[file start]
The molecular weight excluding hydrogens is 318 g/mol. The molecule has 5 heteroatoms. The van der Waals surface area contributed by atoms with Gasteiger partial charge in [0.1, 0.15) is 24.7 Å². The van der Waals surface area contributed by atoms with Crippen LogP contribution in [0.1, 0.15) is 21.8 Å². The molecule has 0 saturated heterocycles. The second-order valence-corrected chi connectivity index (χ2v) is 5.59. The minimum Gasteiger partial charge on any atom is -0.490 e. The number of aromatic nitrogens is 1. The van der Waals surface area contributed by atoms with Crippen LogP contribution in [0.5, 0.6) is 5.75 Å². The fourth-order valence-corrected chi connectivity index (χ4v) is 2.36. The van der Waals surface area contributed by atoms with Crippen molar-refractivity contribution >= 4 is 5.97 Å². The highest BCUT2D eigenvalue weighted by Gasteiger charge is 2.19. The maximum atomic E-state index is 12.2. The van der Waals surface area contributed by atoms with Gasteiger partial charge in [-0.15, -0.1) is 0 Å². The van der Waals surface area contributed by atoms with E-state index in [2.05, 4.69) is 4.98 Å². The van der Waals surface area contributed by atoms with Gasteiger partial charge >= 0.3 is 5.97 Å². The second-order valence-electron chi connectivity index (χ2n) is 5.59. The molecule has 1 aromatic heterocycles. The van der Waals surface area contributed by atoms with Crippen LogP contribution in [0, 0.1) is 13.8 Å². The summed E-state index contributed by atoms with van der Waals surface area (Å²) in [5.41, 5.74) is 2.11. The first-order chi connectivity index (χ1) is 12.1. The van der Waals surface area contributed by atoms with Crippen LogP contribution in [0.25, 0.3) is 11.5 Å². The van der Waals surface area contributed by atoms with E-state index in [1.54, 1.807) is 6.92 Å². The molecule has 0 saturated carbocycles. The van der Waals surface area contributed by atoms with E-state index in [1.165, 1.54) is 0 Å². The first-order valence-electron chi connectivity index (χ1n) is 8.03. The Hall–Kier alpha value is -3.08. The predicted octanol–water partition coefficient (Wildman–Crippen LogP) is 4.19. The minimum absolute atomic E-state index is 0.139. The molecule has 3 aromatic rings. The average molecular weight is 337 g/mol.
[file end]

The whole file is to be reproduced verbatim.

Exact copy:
The molecular weight excluding hydrogens is 318 g/mol. The molecule has 5 heteroatoms. The van der Waals surface area contributed by atoms with Gasteiger partial charge in [0.1, 0.15) is 24.7 Å². The van der Waals surface area contributed by atoms with Crippen LogP contribution in [0.1, 0.15) is 21.8 Å². The molecule has 0 saturated heterocycles. The second-order valence-corrected chi connectivity index (χ2v) is 5.59. The minimum Gasteiger partial charge on any atom is -0.490 e. The number of aromatic nitrogens is 1. The van der Waals surface area contributed by atoms with Crippen LogP contribution in [0.5, 0.6) is 5.75 Å². The fourth-order valence-corrected chi connectivity index (χ4v) is 2.36. The van der Waals surface area contributed by atoms with Crippen molar-refractivity contribution >= 4 is 5.97 Å². The highest BCUT2D eigenvalue weighted by Gasteiger charge is 2.19. The maximum atomic E-state index is 12.2. The van der Waals surface area contributed by atoms with Gasteiger partial charge in [-0.15, -0.1) is 0 Å². The van der Waals surface area contributed by atoms with E-state index in [2.05, 4.69) is 4.98 Å². The van der Waals surface area contributed by atoms with Gasteiger partial charge >= 0.3 is 5.97 Å². The second-order valence-electron chi connectivity index (χ2n) is 5.59. The molecule has 1 aromatic heterocycles. The van der Waals surface area contributed by atoms with Crippen LogP contribution in [0, 0.1) is 13.8 Å². The summed E-state index contributed by atoms with van der Waals surface area (Å²) in [5.41, 5.74) is 2.11. The first-order chi connectivity index (χ1) is 12.1. The van der Waals surface area contributed by atoms with Crippen LogP contribution in [0.25, 0.3) is 11.5 Å². The van der Waals surface area contributed by atoms with E-state index in [1.54, 1.807) is 6.92 Å². The molecule has 0 saturated carbocycles. The van der Waals surface area contributed by atoms with E-state index in [1.165, 1.54) is 0 Å². The first-order valence-electron chi connectivity index (χ1n) is 8.03. The Hall–Kier alpha value is -3.08. The predicted octanol–water partition coefficient (Wildman–Crippen LogP) is 4.19. The minimum absolute atomic E-state index is 0.139. The molecule has 3 aromatic rings. The average molecular weight is 337 g/mol.